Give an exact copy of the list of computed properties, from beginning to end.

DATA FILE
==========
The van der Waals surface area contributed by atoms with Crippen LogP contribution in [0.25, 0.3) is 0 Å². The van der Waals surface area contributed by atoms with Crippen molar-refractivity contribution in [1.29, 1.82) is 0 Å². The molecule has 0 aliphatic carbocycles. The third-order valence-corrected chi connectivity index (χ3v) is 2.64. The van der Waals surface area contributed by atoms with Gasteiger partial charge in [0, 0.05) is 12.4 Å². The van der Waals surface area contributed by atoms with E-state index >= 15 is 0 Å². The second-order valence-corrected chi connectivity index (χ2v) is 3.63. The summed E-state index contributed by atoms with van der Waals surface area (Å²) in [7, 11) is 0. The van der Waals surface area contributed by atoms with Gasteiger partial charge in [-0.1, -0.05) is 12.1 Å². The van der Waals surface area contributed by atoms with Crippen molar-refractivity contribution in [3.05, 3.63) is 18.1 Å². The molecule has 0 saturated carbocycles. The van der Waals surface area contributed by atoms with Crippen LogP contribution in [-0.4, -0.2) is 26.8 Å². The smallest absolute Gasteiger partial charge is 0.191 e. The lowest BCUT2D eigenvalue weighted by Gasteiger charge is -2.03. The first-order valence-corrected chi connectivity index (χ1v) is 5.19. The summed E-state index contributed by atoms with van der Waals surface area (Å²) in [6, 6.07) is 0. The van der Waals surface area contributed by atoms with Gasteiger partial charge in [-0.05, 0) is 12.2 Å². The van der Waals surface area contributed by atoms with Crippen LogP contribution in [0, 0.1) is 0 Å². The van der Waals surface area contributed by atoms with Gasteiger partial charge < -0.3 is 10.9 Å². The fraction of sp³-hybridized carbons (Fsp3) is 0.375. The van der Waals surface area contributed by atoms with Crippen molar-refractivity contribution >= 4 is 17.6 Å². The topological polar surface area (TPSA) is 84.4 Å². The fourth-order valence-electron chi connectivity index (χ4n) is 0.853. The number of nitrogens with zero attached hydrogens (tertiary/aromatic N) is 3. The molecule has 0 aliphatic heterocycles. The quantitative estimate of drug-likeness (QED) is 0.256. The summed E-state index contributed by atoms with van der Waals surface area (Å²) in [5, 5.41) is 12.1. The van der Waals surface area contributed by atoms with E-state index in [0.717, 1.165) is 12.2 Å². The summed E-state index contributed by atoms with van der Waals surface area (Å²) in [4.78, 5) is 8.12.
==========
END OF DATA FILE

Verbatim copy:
The van der Waals surface area contributed by atoms with Crippen LogP contribution in [0.25, 0.3) is 0 Å². The van der Waals surface area contributed by atoms with Crippen molar-refractivity contribution in [1.29, 1.82) is 0 Å². The molecule has 0 aliphatic carbocycles. The third-order valence-corrected chi connectivity index (χ3v) is 2.64. The van der Waals surface area contributed by atoms with Gasteiger partial charge in [0, 0.05) is 12.4 Å². The van der Waals surface area contributed by atoms with E-state index >= 15 is 0 Å². The second-order valence-corrected chi connectivity index (χ2v) is 3.63. The summed E-state index contributed by atoms with van der Waals surface area (Å²) in [7, 11) is 0. The van der Waals surface area contributed by atoms with Gasteiger partial charge in [-0.1, -0.05) is 12.1 Å². The van der Waals surface area contributed by atoms with Crippen molar-refractivity contribution in [3.05, 3.63) is 18.1 Å². The molecule has 0 saturated carbocycles. The van der Waals surface area contributed by atoms with Crippen LogP contribution in [-0.4, -0.2) is 26.8 Å². The smallest absolute Gasteiger partial charge is 0.191 e. The lowest BCUT2D eigenvalue weighted by Gasteiger charge is -2.03. The first-order valence-corrected chi connectivity index (χ1v) is 5.19. The summed E-state index contributed by atoms with van der Waals surface area (Å²) in [6, 6.07) is 0. The van der Waals surface area contributed by atoms with Gasteiger partial charge in [-0.05, 0) is 12.2 Å². The van der Waals surface area contributed by atoms with Crippen LogP contribution in [0, 0.1) is 0 Å². The van der Waals surface area contributed by atoms with Gasteiger partial charge < -0.3 is 10.9 Å². The fraction of sp³-hybridized carbons (Fsp3) is 0.375. The van der Waals surface area contributed by atoms with Crippen molar-refractivity contribution >= 4 is 17.6 Å². The topological polar surface area (TPSA) is 84.4 Å². The fourth-order valence-electron chi connectivity index (χ4n) is 0.853. The number of nitrogens with zero attached hydrogens (tertiary/aromatic N) is 3. The molecule has 0 aliphatic heterocycles. The quantitative estimate of drug-likeness (QED) is 0.256. The summed E-state index contributed by atoms with van der Waals surface area (Å²) in [5, 5.41) is 12.1. The van der Waals surface area contributed by atoms with E-state index in [0.717, 1.165) is 12.2 Å². The summed E-state index contributed by atoms with van der Waals surface area (Å²) in [4.78, 5) is 8.12.